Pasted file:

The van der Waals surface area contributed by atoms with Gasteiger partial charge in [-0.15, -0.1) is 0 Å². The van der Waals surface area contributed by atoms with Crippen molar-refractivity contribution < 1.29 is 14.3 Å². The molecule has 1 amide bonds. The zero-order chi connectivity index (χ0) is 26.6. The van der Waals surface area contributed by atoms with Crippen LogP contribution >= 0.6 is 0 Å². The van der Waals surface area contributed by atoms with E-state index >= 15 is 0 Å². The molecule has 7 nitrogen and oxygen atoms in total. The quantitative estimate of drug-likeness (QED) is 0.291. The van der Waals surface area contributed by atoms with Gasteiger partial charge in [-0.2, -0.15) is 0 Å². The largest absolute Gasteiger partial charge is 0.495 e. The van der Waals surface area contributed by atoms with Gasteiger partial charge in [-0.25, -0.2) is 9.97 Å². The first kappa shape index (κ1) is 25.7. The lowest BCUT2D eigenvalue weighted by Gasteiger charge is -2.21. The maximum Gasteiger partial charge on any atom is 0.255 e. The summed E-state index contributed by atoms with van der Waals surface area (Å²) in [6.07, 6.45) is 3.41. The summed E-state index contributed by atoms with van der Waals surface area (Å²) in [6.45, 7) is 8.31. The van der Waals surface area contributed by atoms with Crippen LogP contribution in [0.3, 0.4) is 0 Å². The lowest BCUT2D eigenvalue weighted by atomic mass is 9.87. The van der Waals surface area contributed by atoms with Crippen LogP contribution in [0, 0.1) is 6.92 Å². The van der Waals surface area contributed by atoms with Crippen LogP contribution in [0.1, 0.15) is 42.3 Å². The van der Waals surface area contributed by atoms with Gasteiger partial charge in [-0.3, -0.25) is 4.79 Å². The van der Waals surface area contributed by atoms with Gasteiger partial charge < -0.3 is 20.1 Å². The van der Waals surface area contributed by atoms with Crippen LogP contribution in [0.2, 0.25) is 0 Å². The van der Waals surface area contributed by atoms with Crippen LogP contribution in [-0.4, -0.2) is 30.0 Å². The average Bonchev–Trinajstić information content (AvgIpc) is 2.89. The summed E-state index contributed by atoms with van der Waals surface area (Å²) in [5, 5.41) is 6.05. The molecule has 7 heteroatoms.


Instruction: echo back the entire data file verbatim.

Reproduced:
The van der Waals surface area contributed by atoms with Gasteiger partial charge in [-0.15, -0.1) is 0 Å². The van der Waals surface area contributed by atoms with Crippen molar-refractivity contribution < 1.29 is 14.3 Å². The molecule has 1 amide bonds. The zero-order chi connectivity index (χ0) is 26.6. The van der Waals surface area contributed by atoms with Crippen LogP contribution >= 0.6 is 0 Å². The van der Waals surface area contributed by atoms with E-state index >= 15 is 0 Å². The molecule has 7 nitrogen and oxygen atoms in total. The quantitative estimate of drug-likeness (QED) is 0.291. The van der Waals surface area contributed by atoms with Gasteiger partial charge in [-0.2, -0.15) is 0 Å². The largest absolute Gasteiger partial charge is 0.495 e. The van der Waals surface area contributed by atoms with Gasteiger partial charge in [-0.25, -0.2) is 9.97 Å². The first kappa shape index (κ1) is 25.7. The lowest BCUT2D eigenvalue weighted by Gasteiger charge is -2.21. The maximum Gasteiger partial charge on any atom is 0.255 e. The summed E-state index contributed by atoms with van der Waals surface area (Å²) in [6.07, 6.45) is 3.41. The summed E-state index contributed by atoms with van der Waals surface area (Å²) in [6.45, 7) is 8.31. The van der Waals surface area contributed by atoms with Crippen LogP contribution in [0.3, 0.4) is 0 Å². The lowest BCUT2D eigenvalue weighted by atomic mass is 9.87. The van der Waals surface area contributed by atoms with Crippen LogP contribution in [0, 0.1) is 6.92 Å². The van der Waals surface area contributed by atoms with Crippen LogP contribution in [0.1, 0.15) is 42.3 Å². The van der Waals surface area contributed by atoms with Gasteiger partial charge in [-0.3, -0.25) is 4.79 Å². The van der Waals surface area contributed by atoms with Gasteiger partial charge < -0.3 is 20.1 Å². The van der Waals surface area contributed by atoms with Crippen LogP contribution in [0.2, 0.25) is 0 Å². The van der Waals surface area contributed by atoms with Crippen LogP contribution in [-0.4, -0.2) is 30.0 Å². The average Bonchev–Trinajstić information content (AvgIpc) is 2.89. The summed E-state index contributed by atoms with van der Waals surface area (Å²) in [5, 5.41) is 6.05. The molecule has 7 heteroatoms.